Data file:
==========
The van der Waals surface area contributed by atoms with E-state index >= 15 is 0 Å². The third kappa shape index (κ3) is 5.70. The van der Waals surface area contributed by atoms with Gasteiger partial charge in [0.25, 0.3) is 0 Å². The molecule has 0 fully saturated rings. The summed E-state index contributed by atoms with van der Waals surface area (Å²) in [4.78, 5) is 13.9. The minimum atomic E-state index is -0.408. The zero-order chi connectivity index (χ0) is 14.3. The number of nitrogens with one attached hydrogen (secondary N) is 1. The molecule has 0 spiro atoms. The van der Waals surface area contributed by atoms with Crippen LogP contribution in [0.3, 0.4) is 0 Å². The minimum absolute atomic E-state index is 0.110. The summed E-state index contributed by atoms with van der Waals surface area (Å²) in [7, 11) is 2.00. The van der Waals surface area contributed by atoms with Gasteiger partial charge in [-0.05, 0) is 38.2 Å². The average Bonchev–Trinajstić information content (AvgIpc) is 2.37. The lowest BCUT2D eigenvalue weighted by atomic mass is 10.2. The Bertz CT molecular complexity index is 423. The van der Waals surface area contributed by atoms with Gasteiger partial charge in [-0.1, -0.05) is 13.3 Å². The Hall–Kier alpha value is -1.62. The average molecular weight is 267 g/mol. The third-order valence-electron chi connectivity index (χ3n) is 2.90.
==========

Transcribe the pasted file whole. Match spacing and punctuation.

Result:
The van der Waals surface area contributed by atoms with E-state index >= 15 is 0 Å². The third kappa shape index (κ3) is 5.70. The van der Waals surface area contributed by atoms with Gasteiger partial charge in [0.25, 0.3) is 0 Å². The molecule has 0 fully saturated rings. The summed E-state index contributed by atoms with van der Waals surface area (Å²) in [4.78, 5) is 13.9. The minimum atomic E-state index is -0.408. The zero-order chi connectivity index (χ0) is 14.3. The number of nitrogens with one attached hydrogen (secondary N) is 1. The molecule has 0 spiro atoms. The van der Waals surface area contributed by atoms with Crippen LogP contribution in [0.3, 0.4) is 0 Å². The minimum absolute atomic E-state index is 0.110. The summed E-state index contributed by atoms with van der Waals surface area (Å²) in [7, 11) is 2.00. The van der Waals surface area contributed by atoms with Gasteiger partial charge in [-0.05, 0) is 38.2 Å². The average Bonchev–Trinajstić information content (AvgIpc) is 2.37. The lowest BCUT2D eigenvalue weighted by atomic mass is 10.2. The Bertz CT molecular complexity index is 423. The van der Waals surface area contributed by atoms with Gasteiger partial charge in [-0.1, -0.05) is 13.3 Å². The Hall–Kier alpha value is -1.62. The average molecular weight is 267 g/mol. The third-order valence-electron chi connectivity index (χ3n) is 2.90.